Reporters Committee for Freedom of the Press

When Nashville attorney Alan Turk was hired to represent 2 Live Crew in a copyright infringement lawsuit more than 20 years ago, he had no idea he was walking into the most noteworthy case of his long legal career, with ramifications for everything from Saturday Night Live to modern hip-hop. "You don't often realize when something is going to be important," Turk said. "In fact I think it's fair to say this is the most important case I've ever been involved in, and I had no idea that was going to happen when I accepted." Turk was a litigator, not an entertainment attorney, by trade when 2 Live Crew, a popular Miami rap group led by Luther Campbell, hired him. The group had asked permission from Nashville publishing company Acuff-Rose to use Roy Orbison's Oh, Pretty Woman in a new song. Citing concerns that a rap parody would harm the reputations of the song and the company, Acuff-Rose refused, but 2 Live Crew went ahead and released Pretty Woman, and then was sued for copyright infringement.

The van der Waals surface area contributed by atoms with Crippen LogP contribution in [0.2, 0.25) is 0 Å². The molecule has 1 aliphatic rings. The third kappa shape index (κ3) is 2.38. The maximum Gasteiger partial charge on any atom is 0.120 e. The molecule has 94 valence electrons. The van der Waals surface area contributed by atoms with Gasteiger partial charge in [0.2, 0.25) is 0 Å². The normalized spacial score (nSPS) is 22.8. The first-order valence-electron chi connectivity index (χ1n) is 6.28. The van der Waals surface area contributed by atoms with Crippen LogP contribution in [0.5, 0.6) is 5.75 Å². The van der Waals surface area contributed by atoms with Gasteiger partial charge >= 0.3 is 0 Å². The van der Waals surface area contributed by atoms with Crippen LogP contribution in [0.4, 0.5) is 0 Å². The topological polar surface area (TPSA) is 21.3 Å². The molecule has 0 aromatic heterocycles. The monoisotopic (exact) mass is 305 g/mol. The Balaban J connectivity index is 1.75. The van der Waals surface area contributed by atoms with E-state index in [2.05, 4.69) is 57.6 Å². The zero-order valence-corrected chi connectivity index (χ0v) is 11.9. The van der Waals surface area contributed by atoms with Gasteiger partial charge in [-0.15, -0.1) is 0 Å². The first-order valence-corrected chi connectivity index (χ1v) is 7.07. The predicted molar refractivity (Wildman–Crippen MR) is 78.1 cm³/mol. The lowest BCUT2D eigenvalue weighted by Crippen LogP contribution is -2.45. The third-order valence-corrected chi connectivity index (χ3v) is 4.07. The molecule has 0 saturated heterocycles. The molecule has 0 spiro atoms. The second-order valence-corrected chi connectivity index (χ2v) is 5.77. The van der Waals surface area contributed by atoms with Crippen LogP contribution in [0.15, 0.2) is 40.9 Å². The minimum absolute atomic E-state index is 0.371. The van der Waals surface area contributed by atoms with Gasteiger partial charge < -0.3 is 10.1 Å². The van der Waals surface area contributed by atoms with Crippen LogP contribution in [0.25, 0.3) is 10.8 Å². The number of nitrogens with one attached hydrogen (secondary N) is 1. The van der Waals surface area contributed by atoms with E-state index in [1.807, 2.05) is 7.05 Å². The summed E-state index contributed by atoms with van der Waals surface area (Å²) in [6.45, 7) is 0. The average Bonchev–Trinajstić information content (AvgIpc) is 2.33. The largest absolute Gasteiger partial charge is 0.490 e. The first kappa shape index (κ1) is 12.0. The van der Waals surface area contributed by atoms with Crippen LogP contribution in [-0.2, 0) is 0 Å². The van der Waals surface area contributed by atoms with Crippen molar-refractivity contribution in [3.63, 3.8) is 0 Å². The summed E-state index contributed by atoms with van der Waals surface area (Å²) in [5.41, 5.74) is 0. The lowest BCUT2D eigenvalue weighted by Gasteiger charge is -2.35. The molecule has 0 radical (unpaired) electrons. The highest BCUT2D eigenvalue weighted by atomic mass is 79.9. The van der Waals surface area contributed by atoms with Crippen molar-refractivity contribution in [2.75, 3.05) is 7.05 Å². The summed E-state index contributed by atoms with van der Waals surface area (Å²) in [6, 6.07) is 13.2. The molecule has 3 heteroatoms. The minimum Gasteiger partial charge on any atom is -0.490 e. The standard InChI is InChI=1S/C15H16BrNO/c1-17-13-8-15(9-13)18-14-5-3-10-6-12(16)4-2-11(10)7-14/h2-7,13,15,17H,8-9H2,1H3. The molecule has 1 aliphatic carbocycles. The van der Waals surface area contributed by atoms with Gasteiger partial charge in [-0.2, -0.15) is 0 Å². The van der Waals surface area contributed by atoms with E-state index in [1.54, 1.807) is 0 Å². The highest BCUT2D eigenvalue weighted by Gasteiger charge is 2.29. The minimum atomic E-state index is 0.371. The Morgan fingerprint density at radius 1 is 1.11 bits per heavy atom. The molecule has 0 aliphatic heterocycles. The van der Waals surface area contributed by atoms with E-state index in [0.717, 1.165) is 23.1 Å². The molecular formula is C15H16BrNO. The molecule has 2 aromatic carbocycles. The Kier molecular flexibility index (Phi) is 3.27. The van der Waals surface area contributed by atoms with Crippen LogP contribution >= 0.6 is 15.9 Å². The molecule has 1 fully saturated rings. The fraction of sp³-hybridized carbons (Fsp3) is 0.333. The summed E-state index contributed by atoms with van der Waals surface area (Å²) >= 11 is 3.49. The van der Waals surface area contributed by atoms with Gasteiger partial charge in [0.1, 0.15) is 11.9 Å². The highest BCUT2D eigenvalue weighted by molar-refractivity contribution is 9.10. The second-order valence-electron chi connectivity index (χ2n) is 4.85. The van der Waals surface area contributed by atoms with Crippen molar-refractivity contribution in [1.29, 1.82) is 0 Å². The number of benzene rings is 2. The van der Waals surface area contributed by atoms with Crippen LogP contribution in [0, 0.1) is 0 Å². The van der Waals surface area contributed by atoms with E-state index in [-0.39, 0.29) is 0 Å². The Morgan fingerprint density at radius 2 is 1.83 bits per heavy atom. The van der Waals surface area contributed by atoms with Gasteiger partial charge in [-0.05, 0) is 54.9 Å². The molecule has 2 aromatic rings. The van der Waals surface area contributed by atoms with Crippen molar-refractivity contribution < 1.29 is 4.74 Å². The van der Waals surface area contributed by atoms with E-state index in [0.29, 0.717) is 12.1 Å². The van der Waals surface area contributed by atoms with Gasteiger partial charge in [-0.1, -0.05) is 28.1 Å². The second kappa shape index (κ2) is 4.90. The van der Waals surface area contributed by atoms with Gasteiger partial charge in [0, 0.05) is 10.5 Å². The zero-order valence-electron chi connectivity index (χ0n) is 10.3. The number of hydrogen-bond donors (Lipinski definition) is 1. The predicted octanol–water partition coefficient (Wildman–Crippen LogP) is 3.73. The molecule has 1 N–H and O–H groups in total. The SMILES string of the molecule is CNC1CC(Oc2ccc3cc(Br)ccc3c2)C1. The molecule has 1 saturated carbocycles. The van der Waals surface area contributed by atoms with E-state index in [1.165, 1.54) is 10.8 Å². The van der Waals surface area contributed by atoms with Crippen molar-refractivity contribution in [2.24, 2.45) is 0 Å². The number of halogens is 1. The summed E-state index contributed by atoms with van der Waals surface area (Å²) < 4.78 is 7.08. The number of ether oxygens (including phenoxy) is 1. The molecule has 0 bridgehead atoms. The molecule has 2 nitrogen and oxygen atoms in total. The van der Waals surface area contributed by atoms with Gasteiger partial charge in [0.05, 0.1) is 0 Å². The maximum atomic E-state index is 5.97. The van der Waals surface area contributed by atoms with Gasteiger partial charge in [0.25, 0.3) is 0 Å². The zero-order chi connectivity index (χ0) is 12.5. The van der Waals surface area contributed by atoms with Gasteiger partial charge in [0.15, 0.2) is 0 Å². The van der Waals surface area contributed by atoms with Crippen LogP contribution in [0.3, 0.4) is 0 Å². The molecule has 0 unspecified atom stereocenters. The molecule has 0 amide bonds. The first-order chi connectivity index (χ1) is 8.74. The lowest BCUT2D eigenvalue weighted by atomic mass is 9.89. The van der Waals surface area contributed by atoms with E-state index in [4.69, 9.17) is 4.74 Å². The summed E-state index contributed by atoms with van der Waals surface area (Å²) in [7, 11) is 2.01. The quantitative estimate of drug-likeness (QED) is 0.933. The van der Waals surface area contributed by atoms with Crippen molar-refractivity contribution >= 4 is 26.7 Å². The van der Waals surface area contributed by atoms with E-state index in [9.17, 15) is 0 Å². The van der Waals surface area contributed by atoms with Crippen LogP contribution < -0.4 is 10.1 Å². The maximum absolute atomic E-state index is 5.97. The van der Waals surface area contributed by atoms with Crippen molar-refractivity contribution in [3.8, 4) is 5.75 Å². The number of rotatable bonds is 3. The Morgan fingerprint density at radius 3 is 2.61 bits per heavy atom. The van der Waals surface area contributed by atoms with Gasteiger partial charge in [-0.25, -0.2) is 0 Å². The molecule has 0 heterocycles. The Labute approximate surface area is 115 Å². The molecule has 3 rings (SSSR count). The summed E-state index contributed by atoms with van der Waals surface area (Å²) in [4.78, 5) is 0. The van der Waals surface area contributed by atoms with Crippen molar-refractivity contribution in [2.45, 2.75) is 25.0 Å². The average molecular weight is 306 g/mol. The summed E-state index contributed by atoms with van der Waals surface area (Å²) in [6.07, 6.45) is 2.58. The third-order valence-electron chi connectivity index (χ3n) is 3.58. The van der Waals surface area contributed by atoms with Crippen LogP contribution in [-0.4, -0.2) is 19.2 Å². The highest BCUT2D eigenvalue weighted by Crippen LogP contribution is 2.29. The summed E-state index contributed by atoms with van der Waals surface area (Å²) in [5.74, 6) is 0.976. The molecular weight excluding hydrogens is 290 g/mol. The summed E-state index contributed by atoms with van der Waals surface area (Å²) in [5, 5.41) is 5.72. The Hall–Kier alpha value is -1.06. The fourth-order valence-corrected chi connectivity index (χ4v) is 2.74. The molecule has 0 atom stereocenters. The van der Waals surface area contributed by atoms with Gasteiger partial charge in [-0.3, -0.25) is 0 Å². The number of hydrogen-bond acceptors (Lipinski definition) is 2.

USA Today

The Delaware Supreme Court dismissed an appeal this week of an order requiring Al Jazeera to file an almost completely unredacted version of its complaint against AT&T from a 2013 contract dispute. Despite having both parties file briefs and deliver oral arguments, the high court threw out the appeal without explaining why. In an opinion piece for Reuters, Alison Frankel wrote, “Perhaps the Supreme Court wants to see how other Chancery Court judges interpret the new rule before it offers definitive guidance.” But David Finger, the attorney representing the reporters in this case, says a recent filing made by Al Jazeera might have influenced the Supreme Court’s decision to dismiss the case.
Reporters Committee for Freedom of the Press

The Electronic Frontier Foundation asked a judge yesterday to schedule an emergency hearing, after learning that the government is apparently still destroying evidence of NSA spyingdespite a temporary restraining order issued by the court in March. In an order issued in response this afternoon, U.S. District Judge Jeffrey S. White instructed the government not to destroy any more materials and file a brief responding to EFF's allegations by 12 p.m PT on Friday.
Electronic Frontier Foundation